We exited the great republic via six days of hilly, picturesque and wet Bavaria, complete with little villages and villagers sporting traditional dress.

Markt Neubeurn

Markt Neubeurn

Somewhere in Bavaria north east of Bodensee

Somewhere in Bavaria north east of Bodensee

Neuschwanstein castle,Fussen. Stunning. Google images does it better justice. Plenty of great castles in Germany.

Neuschwanstein castle,Fussen. Stunning. Google images does it better justice. Plenty of great castles in Germany.

It felt good to be moving east-bound, away from the linguistic comfort of France which had followed us as we tickled the border descending into Germany. At one point we took a wrong turn, accidentally descended the steep hill we had just climbed, ended up by a stream, pretty much in a german family’s garden as they were lunching. Unsure whether or not we were trespassing we crossed their little footbridge and found ourselves in a French field,pushing our bikes out of marshland for the next 30minutes still in view of the german family across the border 30metres away. We spent the rest of that day in and out of the two countries and as we camped up in France I found myself wondering about the history of the area as we entered Ligne Maginot military areas.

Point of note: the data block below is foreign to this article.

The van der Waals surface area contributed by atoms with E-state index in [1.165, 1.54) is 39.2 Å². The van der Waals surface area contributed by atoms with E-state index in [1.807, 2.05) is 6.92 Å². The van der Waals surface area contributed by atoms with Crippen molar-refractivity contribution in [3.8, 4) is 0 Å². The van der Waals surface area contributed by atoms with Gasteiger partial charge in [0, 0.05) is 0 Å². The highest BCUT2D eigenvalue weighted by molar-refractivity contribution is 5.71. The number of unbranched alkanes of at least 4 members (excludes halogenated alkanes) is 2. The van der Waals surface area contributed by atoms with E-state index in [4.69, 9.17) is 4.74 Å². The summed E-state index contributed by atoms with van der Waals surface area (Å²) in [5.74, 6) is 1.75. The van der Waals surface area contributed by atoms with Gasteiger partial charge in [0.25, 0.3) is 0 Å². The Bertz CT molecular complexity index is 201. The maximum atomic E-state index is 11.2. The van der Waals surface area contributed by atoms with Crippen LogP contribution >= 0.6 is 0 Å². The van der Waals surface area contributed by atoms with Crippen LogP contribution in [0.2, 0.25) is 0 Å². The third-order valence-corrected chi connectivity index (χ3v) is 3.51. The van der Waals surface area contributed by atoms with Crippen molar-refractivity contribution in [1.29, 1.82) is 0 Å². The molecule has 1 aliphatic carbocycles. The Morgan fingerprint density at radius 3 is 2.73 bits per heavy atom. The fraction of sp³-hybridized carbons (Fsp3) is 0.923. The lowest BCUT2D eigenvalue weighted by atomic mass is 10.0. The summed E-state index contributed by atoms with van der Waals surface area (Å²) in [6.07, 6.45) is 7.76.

All warmshowers hosts have been wonderful too,including Joe (great name) and his flatmate as well as Sebastian and all his friends. It’s great to break up our time with these fantastic social interludes. We even got stopped by a Floridian cyclist who took us in on a cold and wet day, gave us a bed and took us out for a meal. Amazing!

We spent this morning planning the route through the alps down to the T. The most difficult part of the path will probably be the 20k incline of 1000metres at Solkpass reaching 1790 metres. Not quite sure what all the fuss is about cycling through the Alps nor why there is a disturbingly low number of cycle routes present at http://www.cyclingthealps.com on our chosen pass.

We’re geared and ready.

 

 

Somewhere.

Somewhere.

Salzburg.Always good to bump into family. Max Rogers wearing Tommy Hilfiger suit. Joe Crewe in Jack Wolfskin and Berghaus.

Salzburg.Always good to bump into family. Max Rogers wearing Tommy Hilfiger suit. Joe Crewe in Jack Wolfskin and Berghaus.